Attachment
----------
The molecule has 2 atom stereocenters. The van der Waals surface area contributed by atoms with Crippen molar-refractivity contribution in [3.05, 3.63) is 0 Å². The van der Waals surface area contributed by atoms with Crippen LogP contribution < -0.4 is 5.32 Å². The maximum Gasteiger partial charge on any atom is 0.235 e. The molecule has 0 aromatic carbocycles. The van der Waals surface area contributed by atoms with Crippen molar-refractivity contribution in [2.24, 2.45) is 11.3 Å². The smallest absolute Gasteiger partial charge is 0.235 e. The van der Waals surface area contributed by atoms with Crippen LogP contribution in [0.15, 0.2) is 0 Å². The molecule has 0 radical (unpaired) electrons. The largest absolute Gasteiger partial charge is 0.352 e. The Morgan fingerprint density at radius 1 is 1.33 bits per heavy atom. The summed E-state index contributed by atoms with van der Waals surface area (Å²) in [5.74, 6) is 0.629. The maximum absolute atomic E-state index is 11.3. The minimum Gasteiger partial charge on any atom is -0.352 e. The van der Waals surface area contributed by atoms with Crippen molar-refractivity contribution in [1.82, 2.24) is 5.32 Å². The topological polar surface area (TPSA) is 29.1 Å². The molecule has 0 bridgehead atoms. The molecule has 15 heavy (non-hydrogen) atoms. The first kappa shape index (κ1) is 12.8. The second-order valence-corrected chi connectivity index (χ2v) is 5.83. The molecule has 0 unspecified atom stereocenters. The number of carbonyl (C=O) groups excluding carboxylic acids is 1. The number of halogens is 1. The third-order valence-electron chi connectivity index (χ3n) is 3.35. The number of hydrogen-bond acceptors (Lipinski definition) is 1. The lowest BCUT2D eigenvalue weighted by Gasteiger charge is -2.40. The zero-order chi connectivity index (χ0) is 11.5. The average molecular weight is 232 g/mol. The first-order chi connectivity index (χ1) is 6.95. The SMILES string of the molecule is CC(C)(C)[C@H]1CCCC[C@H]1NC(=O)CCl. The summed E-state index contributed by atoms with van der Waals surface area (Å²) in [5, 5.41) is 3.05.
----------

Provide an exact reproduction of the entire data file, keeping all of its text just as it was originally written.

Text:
The molecule has 2 atom stereocenters. The van der Waals surface area contributed by atoms with Crippen molar-refractivity contribution in [3.05, 3.63) is 0 Å². The van der Waals surface area contributed by atoms with Crippen LogP contribution < -0.4 is 5.32 Å². The maximum Gasteiger partial charge on any atom is 0.235 e. The molecule has 0 aromatic carbocycles. The van der Waals surface area contributed by atoms with Crippen molar-refractivity contribution in [2.24, 2.45) is 11.3 Å². The smallest absolute Gasteiger partial charge is 0.235 e. The van der Waals surface area contributed by atoms with Crippen LogP contribution in [0.15, 0.2) is 0 Å². The molecule has 0 radical (unpaired) electrons. The largest absolute Gasteiger partial charge is 0.352 e. The Morgan fingerprint density at radius 1 is 1.33 bits per heavy atom. The summed E-state index contributed by atoms with van der Waals surface area (Å²) in [5.74, 6) is 0.629. The maximum absolute atomic E-state index is 11.3. The minimum Gasteiger partial charge on any atom is -0.352 e. The van der Waals surface area contributed by atoms with Crippen molar-refractivity contribution in [1.82, 2.24) is 5.32 Å². The topological polar surface area (TPSA) is 29.1 Å². The molecule has 0 bridgehead atoms. The molecule has 15 heavy (non-hydrogen) atoms. The first kappa shape index (κ1) is 12.8. The second-order valence-corrected chi connectivity index (χ2v) is 5.83. The molecule has 0 unspecified atom stereocenters. The number of carbonyl (C=O) groups excluding carboxylic acids is 1. The number of halogens is 1. The third-order valence-electron chi connectivity index (χ3n) is 3.35. The number of hydrogen-bond acceptors (Lipinski definition) is 1. The lowest BCUT2D eigenvalue weighted by Gasteiger charge is -2.40. The zero-order chi connectivity index (χ0) is 11.5. The average molecular weight is 232 g/mol. The first-order chi connectivity index (χ1) is 6.95. The SMILES string of the molecule is CC(C)(C)[C@H]1CCCC[C@H]1NC(=O)CCl. The summed E-state index contributed by atoms with van der Waals surface area (Å²) in [5, 5.41) is 3.05.